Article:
Elon Musk’s social media activities bring chaos.
His infamous tweet proclaiming that funding had been secured to take Tesla private at $420 per share—which would have valued the electric carmaker at an estimated $72 billion—landed him in hot water, resulting in a fraud investigation and adding to the downward trajectory of the company's shares.
In the end, the founder caved to the demands of the Securities and Exchange Commission in the form of a reported $20 million settlement and stepping down as chairman, although he will remain CEO. Views remain split on whether this is a good thing for the company, stemming from some other ill-advised remarks. And it appears Musk hasn't learned his lesson: He called the SEC the "Shortseller Enrichment Commission" in a tweet at the beginning of the month.
Whether Musk actually intended to take the company private is still debatable. However, there are several reasons to delist, from financial gain to reducing regulatory and reporting requirements, and several large companies have taken that plunge over the years.
Another one could be on the way. Last week, news broke that a consortium of investors including Brookfield Property and Saudi conglomerate Olayan Group are working with the largest shareholder of Intu Properties, John Whittaker, on a potential deal to take the company private. Olayan and Whittaker own nearly 30% of the British retail property group, which would be valued at around £2.5 billion if the deal goes through.
There are still companies willing to go private—although it's an option that isn't as popular as it used to be. In 2018, the quantity of global take-private deals declined markedly, and is on pace for the lowest total since 2002, per PitchBook data.
We compiled a list of the top 11 largest take-private deals since the start of 2007:
1. EMC, 2016, $67 billionIt's been a little more than two years since Dell Technologies bought fellow tech giant EMC in a record-breaking deal worth $67 million, with Silver Lake providing the private equity backing (more on the connection between Silver Lake and Dell in a bit). The complicated transaction merged EMC and Dell while leaving virtualization specialist VMware, an EMC affiliate, on the public markets.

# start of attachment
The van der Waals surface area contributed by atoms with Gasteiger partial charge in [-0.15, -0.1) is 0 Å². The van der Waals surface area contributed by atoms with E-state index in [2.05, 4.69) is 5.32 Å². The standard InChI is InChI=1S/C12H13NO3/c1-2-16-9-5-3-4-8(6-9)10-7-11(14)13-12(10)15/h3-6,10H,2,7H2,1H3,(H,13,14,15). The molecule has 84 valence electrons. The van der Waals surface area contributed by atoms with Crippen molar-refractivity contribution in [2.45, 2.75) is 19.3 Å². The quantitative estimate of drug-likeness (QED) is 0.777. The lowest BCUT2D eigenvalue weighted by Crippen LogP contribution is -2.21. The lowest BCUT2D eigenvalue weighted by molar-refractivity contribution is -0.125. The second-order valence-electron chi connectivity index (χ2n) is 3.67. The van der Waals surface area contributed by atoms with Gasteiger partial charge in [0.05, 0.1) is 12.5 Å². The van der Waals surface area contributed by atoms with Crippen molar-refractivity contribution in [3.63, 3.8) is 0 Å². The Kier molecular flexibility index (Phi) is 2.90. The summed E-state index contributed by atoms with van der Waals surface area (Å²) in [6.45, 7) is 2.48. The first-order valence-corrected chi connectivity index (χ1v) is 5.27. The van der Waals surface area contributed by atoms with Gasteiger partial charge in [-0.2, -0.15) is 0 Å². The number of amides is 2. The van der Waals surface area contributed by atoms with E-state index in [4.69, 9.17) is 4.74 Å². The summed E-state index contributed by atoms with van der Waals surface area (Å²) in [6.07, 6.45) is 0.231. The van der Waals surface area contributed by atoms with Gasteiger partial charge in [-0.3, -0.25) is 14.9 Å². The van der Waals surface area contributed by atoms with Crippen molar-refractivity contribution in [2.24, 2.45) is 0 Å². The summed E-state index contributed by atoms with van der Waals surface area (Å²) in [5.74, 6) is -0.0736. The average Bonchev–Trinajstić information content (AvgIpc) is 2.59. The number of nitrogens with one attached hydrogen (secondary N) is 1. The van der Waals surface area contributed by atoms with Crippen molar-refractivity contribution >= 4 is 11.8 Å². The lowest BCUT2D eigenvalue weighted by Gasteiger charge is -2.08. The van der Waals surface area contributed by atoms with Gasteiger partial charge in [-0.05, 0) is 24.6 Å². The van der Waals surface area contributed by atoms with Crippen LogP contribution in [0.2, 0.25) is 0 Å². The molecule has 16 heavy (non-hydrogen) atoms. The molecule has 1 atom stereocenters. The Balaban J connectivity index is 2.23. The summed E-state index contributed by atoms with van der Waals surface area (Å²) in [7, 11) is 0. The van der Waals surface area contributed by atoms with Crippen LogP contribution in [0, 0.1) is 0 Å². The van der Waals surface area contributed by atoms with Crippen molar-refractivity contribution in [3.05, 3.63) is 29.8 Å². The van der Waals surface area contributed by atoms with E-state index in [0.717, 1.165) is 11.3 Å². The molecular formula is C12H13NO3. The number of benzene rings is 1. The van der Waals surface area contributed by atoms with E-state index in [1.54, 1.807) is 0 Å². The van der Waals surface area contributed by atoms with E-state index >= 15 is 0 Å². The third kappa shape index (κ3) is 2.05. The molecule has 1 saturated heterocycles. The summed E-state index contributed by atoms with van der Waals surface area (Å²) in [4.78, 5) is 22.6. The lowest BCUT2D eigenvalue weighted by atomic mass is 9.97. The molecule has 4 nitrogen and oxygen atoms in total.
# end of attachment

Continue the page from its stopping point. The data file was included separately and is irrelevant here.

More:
2. Energy Future, 2007, $45 billionTexas-based Energy Future was acquired by KKR, TPG Capital and Goldman Sachs through a $45 billion leveraged buyout in October 2007, delisting Energy Future from the New York and Chicago stock exchanges. Unfortunately for the business, all did not end well, and it filed for bankruptcy in 2014 with assets of $36.4 billion after a decline in natural gas prices.
3. Equity Office Properties Trust, 2007, $36 billionNext on the list is Equity Office Properties Trust, which Blackstone bought for $36 billion in February 2007. The deal netted Blackstone a portfolio of interests in 580 buildings across the US. At the time, this mega-transaction was the largest private equity deal in history.
4. First Data, 2007, $29 billionKKR appears again on the list with the acquisition of ecommerce company First Data in 2007 for $29 billion. The business, which processes check, debit card and credit card transactions, later relisted on the NYSE in 2015 in the largest US IPO that year, raising $2.5 billion.
5. HJ Heinz, 2013, $28 billionBerkshire Hathaway and 3G Capital bought the food conglomerate for $72.50 per share, or $23.2 billion in cash, in a deal valued at $28 billion including the assumption of debt. Two years later, in 2015, the investment firms merged Heinz with Kraft Foods, creating the fifth-largest food and beverage company in the world. The combined business had sales of more than $26.2 billion in 2017.
6. Caesars Entertainment, 2008, $27.8 billionAmerican gaming empire Caesars Entertainment (fka Harrah’s Entertainment) was the subject of the sixth largest take-private deal of the past dozen years, with Apollo Global Management and TPG leading the leveraged buyout. Again, fate was not kind; Caesars filed for bankruptcy protection in 2015, but not before relisting in 2012.
7. Alltel, 2007, $27.5 billionAlltel, the operator of the largest wireless network in the US, was scooped up by TPG and Goldman Sachs in a 2007 transaction valued at around $27.5 billion, or $71.50 per share. The company was then bought by Verizon in 2009 for $28.1 billion before being shipped off to AT&T four years later.
8. Hilton Worldwide, 2007, $26 billionBlackstone took hotel chain Hilton private in—you guessed it—2007 for $26 billion, paying $47.50 per share. During its 11-year relationship, Blackstone doubled the number of Hilton hotel rooms and took the company public again in 2013. The deal has proven very lucrative, as the firm fully exited the business this March with an estimated $14 billion in realised profits.
9. Dell Technologies, 2013, $24.9 billionAfter five years as a public company, the computer giant took the plunge back into private life in a 2013 deal worth $24.9 billion. Michael Dell invested some $700 million of his own money, with Silver Lake and Microsoft also contributing to one of the largest privatisations in the history of the tech industry. Four years later, Dell is reportedly considering a move to go public again.
10. Archstone-Smith, 2007, $22.2 billionIn another real estate-related deal, Tishman Speyer and the now-defunct Lehman Brothers led the $22.2 billion acquisition of investor Archstone-Smith, paying $60.75 per share. In 2013, AvalonBay and Equity Residential took on the company for $16 billion.
11. Alliance Boots, 2007, $21.8 billionRounding off the list is a deal from across the pond. Although Europe clearly lags behind the US in terms of take-private transactions, Swiss retail pharmacy Alliance Boots' 2007 $21.8 billion acquisition by a consortium of investors including AlpInvest Partners and The Carlyle Group proves that there are still some high-profile deals taking place on the continent.
Related read: What's next for European PE?